Saturday, August 22, 2015

Noah Smith — A great critique of Rational Expectations

So why does everyone and their dog use Rational Expectations? Manski says that, basically, it's because A) it's easy, and B) there's no obviously better alternative:
Another part of the reason must be the data used in empirical research. As illustrated in Section 2, choice data do not necessarily enable one to infer the expectations that decision makers hold. Hence, researchers who are uncomfortable with rational expectations assumptions can do no better than invoke some other unsubstantiated assumption. Rather than speculate on how expectations actually are formed, they follow convention and assume rational expectations.
I'd add a third, more cynical reason: Rational Expectations can't be challenged on data grounds. If you measure expectations with surveys, people can poke holes not just in your theoretical model, but in the expectations data that you gathered and the econometric methods that you used to extract a signal from it. But if you assume Rational Expectations, they can only poke holes in the model itself. Basically, substituting theoretical assumptions for empirical results makes a model a more hardened target. If it makes the model less able to fit the data at the end of the day, well..."all models are wrong", right?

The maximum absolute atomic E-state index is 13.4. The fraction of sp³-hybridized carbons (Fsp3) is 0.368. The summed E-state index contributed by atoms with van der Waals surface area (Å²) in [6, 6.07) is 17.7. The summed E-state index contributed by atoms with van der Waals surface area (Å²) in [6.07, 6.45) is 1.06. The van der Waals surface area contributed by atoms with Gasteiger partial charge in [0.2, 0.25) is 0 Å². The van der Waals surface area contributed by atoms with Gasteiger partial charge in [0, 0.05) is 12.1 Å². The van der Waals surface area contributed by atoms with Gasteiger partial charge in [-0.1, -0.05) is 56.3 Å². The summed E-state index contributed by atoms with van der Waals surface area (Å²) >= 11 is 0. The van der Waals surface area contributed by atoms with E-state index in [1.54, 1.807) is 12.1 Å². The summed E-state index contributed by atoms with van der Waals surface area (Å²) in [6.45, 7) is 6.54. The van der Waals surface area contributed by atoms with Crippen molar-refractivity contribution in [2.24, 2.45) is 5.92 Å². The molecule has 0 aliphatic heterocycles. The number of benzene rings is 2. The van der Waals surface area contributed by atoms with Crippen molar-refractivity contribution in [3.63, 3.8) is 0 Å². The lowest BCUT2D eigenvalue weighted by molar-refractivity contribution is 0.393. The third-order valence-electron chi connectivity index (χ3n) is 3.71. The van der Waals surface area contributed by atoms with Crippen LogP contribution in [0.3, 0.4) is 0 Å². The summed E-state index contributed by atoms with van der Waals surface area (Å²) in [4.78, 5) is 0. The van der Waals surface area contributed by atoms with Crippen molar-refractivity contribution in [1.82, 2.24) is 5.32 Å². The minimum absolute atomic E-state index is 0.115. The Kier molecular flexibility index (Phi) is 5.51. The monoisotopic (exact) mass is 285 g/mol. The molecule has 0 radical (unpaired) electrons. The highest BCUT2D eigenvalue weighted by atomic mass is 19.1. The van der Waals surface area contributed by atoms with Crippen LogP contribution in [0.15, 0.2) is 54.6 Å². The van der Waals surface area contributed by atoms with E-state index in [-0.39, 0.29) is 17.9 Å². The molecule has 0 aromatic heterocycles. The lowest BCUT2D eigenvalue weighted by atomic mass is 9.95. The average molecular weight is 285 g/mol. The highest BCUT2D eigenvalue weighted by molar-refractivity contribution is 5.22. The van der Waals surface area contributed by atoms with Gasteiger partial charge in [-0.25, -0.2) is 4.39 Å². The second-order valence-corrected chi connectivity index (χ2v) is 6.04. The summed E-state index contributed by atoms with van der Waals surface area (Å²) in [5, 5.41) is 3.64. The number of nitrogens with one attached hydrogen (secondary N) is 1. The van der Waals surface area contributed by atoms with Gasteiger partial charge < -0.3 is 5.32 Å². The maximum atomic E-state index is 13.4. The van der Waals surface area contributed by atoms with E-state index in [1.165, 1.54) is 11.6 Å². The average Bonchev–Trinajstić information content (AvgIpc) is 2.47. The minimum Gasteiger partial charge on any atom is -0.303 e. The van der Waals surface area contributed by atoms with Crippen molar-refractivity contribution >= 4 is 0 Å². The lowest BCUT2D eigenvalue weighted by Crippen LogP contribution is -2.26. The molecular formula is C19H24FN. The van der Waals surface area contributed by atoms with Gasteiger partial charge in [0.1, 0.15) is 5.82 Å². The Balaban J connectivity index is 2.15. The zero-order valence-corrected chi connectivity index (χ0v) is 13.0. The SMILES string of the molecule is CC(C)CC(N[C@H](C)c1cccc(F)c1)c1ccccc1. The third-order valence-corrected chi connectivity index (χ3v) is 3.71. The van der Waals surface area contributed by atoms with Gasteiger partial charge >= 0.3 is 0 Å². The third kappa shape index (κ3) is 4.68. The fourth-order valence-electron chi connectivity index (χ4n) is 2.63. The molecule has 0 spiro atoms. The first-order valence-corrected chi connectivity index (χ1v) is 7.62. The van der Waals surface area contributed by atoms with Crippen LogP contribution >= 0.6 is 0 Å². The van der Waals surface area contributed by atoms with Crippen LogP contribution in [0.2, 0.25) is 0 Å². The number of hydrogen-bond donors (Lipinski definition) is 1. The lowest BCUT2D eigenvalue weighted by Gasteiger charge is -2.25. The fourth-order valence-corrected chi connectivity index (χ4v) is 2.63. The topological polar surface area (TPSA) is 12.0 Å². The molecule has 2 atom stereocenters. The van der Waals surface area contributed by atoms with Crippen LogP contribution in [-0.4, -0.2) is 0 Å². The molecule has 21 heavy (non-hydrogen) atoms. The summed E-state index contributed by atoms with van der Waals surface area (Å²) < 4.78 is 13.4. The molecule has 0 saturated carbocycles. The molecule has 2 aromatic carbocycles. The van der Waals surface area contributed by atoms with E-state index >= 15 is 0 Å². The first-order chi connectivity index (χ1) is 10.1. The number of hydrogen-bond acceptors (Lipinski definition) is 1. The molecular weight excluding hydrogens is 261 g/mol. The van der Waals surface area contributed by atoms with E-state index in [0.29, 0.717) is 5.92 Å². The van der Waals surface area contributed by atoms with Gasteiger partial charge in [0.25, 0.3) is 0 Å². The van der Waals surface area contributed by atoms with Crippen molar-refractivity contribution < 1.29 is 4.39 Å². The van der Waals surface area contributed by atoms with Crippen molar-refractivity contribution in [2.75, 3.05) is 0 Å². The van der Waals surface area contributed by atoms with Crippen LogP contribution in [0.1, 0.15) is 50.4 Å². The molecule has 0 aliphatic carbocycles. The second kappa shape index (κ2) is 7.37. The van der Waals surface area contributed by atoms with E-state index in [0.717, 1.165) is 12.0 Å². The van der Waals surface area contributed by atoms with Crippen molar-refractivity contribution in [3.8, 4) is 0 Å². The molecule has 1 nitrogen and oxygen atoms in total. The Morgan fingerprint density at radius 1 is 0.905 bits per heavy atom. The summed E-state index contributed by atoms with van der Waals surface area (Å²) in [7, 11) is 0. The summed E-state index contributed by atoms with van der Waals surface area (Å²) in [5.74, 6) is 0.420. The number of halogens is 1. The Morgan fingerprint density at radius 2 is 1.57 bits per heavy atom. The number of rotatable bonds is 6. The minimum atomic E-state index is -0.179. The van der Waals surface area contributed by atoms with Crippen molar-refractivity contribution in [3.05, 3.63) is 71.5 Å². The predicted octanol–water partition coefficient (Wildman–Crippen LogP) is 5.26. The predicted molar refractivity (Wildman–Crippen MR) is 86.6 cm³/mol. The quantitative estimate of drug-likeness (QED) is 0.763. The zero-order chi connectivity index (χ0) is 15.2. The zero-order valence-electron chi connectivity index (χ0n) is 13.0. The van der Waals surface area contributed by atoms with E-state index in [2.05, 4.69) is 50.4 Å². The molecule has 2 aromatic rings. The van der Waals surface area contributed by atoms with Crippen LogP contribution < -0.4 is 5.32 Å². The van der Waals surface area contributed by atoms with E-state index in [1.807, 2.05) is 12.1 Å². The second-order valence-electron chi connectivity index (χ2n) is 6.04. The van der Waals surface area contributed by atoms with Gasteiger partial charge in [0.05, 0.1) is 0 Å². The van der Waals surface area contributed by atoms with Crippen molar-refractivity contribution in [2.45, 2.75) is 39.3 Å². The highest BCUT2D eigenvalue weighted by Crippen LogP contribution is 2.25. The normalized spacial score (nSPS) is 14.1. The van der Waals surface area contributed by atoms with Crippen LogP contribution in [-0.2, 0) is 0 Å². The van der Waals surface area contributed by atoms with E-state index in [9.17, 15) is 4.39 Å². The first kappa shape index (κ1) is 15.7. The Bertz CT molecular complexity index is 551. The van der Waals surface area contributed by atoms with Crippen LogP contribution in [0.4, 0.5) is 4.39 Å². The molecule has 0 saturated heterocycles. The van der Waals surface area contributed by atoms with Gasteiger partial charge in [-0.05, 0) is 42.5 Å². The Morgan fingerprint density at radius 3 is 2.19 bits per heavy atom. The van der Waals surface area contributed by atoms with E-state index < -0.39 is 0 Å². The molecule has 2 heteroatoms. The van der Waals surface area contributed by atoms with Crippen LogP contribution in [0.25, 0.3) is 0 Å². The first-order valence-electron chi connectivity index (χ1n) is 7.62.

Anyway, everyone should go read Manzi's entire paper. Very interesting stuff, even if a decade old.
Why do economists so often assume that they and the decision makers they study share rational expectations? Part of the reason may be the elegant manner in which these assumptions close an economic model. A researcher specifies his own vision of how the economy works, and he assumes that the persons who populate the economy share this vision. This is tidy and self-gratifying.
A great critique of Rational Expectations
Noah Smith | Assistant Professor of Finance, Stony Brook University


Random said...

Rational Expectations is completely insane. Total irrational.

Random said...
This an oldie but a goldie. Take into account hidden wealth and property. But then spending is progressive (I think!)

Anonymous said...

Not to mention that "Rational Man" would require an observer. An observer that might just be as crazy as a peach orchard boar.